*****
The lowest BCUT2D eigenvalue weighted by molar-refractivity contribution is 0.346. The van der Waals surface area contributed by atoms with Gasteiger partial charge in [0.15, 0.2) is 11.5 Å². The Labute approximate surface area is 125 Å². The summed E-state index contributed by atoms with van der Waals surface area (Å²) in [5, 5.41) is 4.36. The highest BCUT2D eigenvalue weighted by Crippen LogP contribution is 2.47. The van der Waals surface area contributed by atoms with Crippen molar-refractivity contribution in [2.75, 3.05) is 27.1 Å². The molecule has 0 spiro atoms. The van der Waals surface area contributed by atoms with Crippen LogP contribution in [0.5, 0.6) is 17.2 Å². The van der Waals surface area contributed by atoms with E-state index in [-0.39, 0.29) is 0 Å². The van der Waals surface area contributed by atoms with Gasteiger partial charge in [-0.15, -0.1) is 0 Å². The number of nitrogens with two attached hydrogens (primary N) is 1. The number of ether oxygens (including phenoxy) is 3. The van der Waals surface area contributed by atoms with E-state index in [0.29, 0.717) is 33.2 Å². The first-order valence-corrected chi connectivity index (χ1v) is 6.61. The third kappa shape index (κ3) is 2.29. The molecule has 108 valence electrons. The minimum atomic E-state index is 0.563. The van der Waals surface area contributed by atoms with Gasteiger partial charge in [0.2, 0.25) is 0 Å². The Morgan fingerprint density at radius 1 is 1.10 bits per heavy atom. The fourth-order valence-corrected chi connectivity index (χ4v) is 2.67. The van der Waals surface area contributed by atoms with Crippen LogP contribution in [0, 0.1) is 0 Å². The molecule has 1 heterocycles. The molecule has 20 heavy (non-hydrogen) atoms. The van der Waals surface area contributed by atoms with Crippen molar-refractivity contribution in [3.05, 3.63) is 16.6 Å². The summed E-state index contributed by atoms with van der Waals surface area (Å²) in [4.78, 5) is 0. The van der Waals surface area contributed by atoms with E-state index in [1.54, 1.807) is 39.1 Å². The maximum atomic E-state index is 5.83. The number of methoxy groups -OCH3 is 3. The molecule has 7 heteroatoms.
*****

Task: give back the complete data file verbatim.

The lowest BCUT2D eigenvalue weighted by molar-refractivity contribution is 0.346. The van der Waals surface area contributed by atoms with Gasteiger partial charge in [0.15, 0.2) is 11.5 Å². The Labute approximate surface area is 125 Å². The summed E-state index contributed by atoms with van der Waals surface area (Å²) in [5, 5.41) is 4.36. The highest BCUT2D eigenvalue weighted by Crippen LogP contribution is 2.47. The van der Waals surface area contributed by atoms with Crippen molar-refractivity contribution in [2.75, 3.05) is 27.1 Å². The molecule has 0 spiro atoms. The van der Waals surface area contributed by atoms with Crippen LogP contribution in [0.5, 0.6) is 17.2 Å². The van der Waals surface area contributed by atoms with E-state index in [-0.39, 0.29) is 0 Å². The van der Waals surface area contributed by atoms with Gasteiger partial charge in [-0.15, -0.1) is 0 Å². The number of nitrogens with two attached hydrogens (primary N) is 1. The number of ether oxygens (including phenoxy) is 3. The van der Waals surface area contributed by atoms with E-state index in [0.29, 0.717) is 33.2 Å². The first-order valence-corrected chi connectivity index (χ1v) is 6.61. The third kappa shape index (κ3) is 2.29. The molecule has 108 valence electrons. The minimum atomic E-state index is 0.563. The van der Waals surface area contributed by atoms with Gasteiger partial charge in [0.2, 0.25) is 0 Å². The Morgan fingerprint density at radius 1 is 1.10 bits per heavy atom. The fourth-order valence-corrected chi connectivity index (χ4v) is 2.67. The van der Waals surface area contributed by atoms with Crippen LogP contribution in [0, 0.1) is 0 Å². The molecule has 1 heterocycles. The molecule has 20 heavy (non-hydrogen) atoms. The van der Waals surface area contributed by atoms with Crippen molar-refractivity contribution in [3.05, 3.63) is 16.6 Å². The summed E-state index contributed by atoms with van der Waals surface area (Å²) in [4.78, 5) is 0. The van der Waals surface area contributed by atoms with E-state index in [1.54, 1.807) is 39.1 Å². The maximum atomic E-state index is 5.83. The number of methoxy groups -OCH3 is 3. The molecule has 7 heteroatoms.